A major theme in Augustine is that of seeking in order to find, finding in order to seek, but here it’s his (our) being sought and found that inspires the Christian imperative and motivates his ministry. “We seek you because we were found.” Another way of expressing that the imperatives that ought to drive our Christian hearts are immediate implications of the indicatives that state what we have received. How can those shown mercy not show mercy? How can those sought and found not seek in order to find?

Perhaps you know Pascal’s variation on the theme in the fragment in which he has Christ say: “You would not have sought me if you had not already found me.” I’m not sure that Augustine would have put it that way, but I would love to be a bug on the wall as Pascal and he talk with one another about it. I think they might have agreed that to begin to seek God is already the work of God’s grace. It’s somewhat like when Augustine says that to cry out from the depths–De profoundis–is already to begin to rise….

April 15, 2019

Love and labor

Filed under: Lent with St. Augustine — Tags: , , , — komonchak @ 9:43 am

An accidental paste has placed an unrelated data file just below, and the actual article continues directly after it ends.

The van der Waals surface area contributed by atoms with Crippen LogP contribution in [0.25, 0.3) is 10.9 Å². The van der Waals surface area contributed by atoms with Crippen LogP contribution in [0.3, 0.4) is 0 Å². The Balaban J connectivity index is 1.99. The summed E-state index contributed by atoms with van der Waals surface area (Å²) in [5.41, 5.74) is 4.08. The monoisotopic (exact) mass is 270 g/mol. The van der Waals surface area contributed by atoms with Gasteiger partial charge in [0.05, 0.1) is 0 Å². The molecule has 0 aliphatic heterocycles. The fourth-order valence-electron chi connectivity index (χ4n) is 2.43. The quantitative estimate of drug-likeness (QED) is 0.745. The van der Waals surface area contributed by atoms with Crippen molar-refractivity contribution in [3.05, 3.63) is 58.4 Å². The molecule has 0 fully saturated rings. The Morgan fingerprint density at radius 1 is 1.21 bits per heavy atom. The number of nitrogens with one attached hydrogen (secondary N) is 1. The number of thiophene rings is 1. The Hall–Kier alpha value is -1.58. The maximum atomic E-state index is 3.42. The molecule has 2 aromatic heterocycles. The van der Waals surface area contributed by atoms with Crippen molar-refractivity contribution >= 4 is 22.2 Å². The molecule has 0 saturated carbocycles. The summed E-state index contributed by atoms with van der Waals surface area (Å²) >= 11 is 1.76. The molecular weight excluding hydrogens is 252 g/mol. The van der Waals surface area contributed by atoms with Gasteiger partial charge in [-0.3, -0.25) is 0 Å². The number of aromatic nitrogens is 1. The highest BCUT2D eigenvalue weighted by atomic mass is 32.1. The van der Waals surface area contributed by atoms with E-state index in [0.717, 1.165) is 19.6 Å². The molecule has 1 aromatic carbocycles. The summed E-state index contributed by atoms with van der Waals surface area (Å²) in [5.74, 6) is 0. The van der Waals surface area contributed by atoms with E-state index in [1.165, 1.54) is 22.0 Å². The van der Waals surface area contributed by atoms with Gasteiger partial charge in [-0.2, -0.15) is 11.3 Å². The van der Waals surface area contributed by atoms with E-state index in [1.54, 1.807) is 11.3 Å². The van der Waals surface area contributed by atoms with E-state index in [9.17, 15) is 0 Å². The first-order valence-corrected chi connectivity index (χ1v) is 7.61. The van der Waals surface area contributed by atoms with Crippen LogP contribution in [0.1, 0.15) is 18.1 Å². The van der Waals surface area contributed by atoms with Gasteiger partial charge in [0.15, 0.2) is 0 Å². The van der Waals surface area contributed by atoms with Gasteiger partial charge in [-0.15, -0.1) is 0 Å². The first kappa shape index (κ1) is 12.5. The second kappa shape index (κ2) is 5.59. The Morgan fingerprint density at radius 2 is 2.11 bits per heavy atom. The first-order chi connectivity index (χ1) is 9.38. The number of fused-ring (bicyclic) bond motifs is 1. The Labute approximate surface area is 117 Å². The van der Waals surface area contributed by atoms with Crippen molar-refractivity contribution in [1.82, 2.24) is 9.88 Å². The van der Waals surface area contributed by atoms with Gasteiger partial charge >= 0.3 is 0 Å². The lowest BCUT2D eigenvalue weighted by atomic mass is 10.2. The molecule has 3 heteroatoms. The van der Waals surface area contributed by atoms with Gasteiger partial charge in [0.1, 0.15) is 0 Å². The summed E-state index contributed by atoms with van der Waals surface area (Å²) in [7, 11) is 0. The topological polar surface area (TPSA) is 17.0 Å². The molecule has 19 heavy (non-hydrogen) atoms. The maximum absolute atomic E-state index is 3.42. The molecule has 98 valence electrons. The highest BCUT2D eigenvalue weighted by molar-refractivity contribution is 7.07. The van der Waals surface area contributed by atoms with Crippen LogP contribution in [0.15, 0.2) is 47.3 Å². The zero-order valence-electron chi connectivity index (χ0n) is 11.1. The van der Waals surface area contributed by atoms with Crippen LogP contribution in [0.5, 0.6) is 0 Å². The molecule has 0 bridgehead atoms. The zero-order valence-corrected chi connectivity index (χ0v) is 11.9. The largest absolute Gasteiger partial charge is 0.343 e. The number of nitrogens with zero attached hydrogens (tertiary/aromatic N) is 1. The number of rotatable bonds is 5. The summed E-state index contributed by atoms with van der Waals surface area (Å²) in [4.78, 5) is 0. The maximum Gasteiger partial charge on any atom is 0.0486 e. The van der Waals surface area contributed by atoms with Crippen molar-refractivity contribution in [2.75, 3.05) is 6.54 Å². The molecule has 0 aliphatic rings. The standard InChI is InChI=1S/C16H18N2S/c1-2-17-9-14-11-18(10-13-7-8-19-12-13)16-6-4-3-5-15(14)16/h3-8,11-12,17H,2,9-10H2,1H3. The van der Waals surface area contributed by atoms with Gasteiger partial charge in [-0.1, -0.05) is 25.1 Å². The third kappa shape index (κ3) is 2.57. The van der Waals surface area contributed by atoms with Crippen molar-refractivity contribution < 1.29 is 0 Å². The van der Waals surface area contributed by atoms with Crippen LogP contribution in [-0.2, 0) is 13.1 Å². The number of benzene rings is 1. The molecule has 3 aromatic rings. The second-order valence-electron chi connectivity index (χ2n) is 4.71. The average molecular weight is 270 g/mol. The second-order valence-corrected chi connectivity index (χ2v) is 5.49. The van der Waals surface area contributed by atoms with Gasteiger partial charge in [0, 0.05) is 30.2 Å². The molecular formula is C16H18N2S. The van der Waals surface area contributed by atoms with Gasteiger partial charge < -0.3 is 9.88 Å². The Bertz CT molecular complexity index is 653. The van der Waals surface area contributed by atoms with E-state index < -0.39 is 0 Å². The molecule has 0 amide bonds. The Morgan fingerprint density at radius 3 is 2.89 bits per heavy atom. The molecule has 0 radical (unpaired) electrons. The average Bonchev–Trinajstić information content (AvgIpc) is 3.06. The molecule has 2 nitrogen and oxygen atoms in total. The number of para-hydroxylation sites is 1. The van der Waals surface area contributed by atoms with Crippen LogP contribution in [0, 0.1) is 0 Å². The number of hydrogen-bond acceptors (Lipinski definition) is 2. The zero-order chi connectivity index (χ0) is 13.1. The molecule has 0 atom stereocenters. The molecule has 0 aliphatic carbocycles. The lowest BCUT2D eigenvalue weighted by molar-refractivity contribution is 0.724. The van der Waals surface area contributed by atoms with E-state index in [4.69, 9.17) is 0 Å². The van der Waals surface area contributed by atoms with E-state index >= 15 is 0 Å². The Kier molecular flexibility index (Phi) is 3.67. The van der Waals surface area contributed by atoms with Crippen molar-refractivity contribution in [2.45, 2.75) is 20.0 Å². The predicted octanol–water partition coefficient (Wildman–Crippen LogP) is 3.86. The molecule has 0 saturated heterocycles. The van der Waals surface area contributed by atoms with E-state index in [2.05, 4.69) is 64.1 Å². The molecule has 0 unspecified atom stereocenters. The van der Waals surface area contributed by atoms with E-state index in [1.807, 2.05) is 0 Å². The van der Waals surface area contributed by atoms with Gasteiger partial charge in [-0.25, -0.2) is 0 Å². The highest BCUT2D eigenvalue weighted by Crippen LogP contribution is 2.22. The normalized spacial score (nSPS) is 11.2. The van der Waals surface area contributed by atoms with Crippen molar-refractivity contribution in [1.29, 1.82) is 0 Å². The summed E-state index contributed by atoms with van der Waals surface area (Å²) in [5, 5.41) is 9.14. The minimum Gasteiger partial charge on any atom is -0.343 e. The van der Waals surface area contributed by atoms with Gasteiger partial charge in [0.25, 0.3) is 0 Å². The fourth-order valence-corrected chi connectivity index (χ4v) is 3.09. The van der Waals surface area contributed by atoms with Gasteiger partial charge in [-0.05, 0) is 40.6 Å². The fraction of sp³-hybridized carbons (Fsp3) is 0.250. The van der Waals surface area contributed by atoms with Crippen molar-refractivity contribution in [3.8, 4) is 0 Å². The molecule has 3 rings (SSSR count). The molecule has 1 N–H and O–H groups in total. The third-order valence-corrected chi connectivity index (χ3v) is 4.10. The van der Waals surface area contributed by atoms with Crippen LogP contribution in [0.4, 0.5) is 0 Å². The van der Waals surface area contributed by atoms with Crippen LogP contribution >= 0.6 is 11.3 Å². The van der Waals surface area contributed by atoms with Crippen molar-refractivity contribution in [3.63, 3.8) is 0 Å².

Augustine has many places where he contrasts doing things out of love to doing them, or not doing them, out of fear, and he considers love and fear to be in inverse proportion: the more you fear the less you love; the more you love the less you fear. Here the contrast is between love and labor or toil, the more you love the less you feel it burdensome; and love can even bring you to the point that you love even the toil, the effort. Lovers, he said, find easy what those who do not love find difficult or burdensome. Notice, once again, that living the Christian life is supposed to be something one may, and should, delight in.

So far from being burdensome, the labors of lovers themselves give delight, as, for example, the labors of hunters or fowlers or fishermen or vintners or businessmen or people playing a game. For when it comes to something loved, either there is no labor or the labor itself is loved. And think how shameful and painful it would be if one were to delight in capturing a wild animal or in filling one’s cask or sack or in throwing a ball, but not delight in gaining God. (De bono viduitatis, 21, 26)

I wonder whether St. Thomas Aquinas had a text like this in mind when he gave very down-to-earth explanations of two statements of St. Paul: “I live, now not I, but Christ lives in me” (Gal 1:20), and, “For me, to live is Christ” (Ph 1:21). He noted that people use expressions like, “That’s his whole life” or “She lives for that,” referring to the primary motive and goal of all their activities, and he used the example of hunters living to hunt or of people living to study. Brought up on spiritual authors who found deep mystical significance in those two Pauline statements, so deep I could not discover it in myself, I found Aquinas’s explanation wonderfully concrete, illuminating, and comforting.

April 13, 2019

Our Physician’s art